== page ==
In a poignant moment at the recent national honours and awards ceremony held at King’s House in St. Andrew, the reggae luminary Omar ‘Tarrus’ Riley, affectionately known as Singy Singy, stood tall as he was bestowed with the Order of Distinction (OD) by Governor General Patrick Allen. Dressed in a timeless black and white ensemble, Tarrus Riley exuded an air of humility and gratitude as he accepted this remarkable recognition.
For an artist who has earned international acclaim and the moniker Singy Singy, the OD holds a significance far surpassing that of a Grammy award. Riley expressed his heartfelt sentiment, reflecting on his journey, “I don’t want a Grammy; I don’t want nutten else. This OD is good. That is the big ting about it … to know that yuh a come from zero … from humble beginnings … and you can get an award from yuh people. And mi mother deh yah and a get fi see it. This is a big thing,” the She’s Royal singer told The Jamaica-Star.
The moment left Tarrus Riley almost speechless, struggling to articulate his emotions. “Wow! Wow! I feel, wow!” he exclaimed with an infectious smile. “I never expected this. This was far beyond my expectations. I didn’t even think that so many people were paying attention to what we were doing. I was just doing what I love and tek it serious. I heard about the OD from a friend of my father’s [late singer Jimmy Riley]. It’s a big thing,” Riley shared.
Tarrus Riley, a devout Rastafarian, has been steadfast in his commitment to producing conscious music. With his debut album, “Challenges,” released in 2004, he has consistently used his art to inspire and uplift his listeners. “The reason why I keep it conscious is because I know that people are listening … like youths. As a youth, I use to idolise artiste and look up to them, and I remember seeing my artiste dem and wanting to be like them. Mi nuh perfect, but mi don’t want to lead any lickle youth inna some way that dem not suppose to go. That is the truth,” he explained.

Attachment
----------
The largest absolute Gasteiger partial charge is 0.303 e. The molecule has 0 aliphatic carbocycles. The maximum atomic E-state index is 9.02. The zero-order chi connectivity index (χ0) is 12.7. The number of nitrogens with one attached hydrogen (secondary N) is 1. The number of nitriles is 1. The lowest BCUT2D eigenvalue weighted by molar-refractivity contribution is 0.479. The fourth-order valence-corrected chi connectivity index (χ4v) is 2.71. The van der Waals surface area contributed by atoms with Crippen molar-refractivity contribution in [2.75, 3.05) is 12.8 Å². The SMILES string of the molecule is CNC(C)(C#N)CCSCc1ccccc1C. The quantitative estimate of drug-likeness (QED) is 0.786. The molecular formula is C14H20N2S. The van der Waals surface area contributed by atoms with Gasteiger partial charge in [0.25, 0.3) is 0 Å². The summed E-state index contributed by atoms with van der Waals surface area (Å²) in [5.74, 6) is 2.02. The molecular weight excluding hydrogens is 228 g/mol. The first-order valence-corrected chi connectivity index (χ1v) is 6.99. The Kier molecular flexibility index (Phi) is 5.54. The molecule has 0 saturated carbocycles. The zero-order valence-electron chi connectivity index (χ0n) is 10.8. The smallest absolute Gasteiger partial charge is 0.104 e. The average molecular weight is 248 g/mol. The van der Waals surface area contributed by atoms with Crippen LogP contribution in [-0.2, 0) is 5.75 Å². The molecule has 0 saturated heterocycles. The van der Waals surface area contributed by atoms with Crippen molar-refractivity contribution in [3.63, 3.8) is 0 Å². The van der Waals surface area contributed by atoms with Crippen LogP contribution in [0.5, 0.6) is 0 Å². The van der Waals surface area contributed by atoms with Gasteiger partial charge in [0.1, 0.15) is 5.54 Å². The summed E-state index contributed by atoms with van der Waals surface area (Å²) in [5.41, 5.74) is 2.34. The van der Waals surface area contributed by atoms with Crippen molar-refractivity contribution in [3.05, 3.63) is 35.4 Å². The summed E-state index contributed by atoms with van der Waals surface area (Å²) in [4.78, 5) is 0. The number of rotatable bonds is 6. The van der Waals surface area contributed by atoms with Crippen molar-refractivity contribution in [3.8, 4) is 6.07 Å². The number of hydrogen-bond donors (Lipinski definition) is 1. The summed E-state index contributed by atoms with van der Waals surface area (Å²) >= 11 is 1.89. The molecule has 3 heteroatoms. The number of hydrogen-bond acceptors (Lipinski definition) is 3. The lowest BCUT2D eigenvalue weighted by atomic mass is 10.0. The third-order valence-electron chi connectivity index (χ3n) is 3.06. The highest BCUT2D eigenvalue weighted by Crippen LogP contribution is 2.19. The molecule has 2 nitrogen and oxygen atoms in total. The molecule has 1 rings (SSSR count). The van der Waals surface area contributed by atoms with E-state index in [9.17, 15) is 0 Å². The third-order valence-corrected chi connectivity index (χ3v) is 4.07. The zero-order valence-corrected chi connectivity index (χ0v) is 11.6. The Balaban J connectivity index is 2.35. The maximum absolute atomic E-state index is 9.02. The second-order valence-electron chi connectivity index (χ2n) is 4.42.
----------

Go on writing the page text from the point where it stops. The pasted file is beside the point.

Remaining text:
Riley also acknowledged the collaborative effort that led him to this pinnacle of recognition. He was quick to emphasize that his journey was never a solitary one, and he expressed gratitude to those who supported him along the way. “Even though I am here collecting it, I couldn’t do it by myself. Man like Dean Fraser, who is a mentor to me, and even my bredren here with me, news – dem man deh – encourage me long time before we a expect any government thing. A some tune we a write and a tek di music serious and want to do it conscious, and we deh a King’s House and a get a national award. Is a big thing, man,” the Lion Paw singer reiterated.
Tarrus Riley’s music has graced stages worldwide, and he has become a fixture at major reggae festivals across Europe, touring the continent annually. His catalog boasts hits such as “Start Anew,” “Contagious,” “Good Girl Gone Bad,” and “Shaka Zulu Pickney,” which also served as the catalyst for the Tarrus Riley Freedom Writers Competition. In 2014, his album “Love Situation” achieved the remarkable feat of debuting at number one on the Billboard Reggae Albums chart.
In receiving the Order of Distinction, Tarrus Riley not only cemented his status as a musical icon but also as a conscious advocate for positive change through the power of music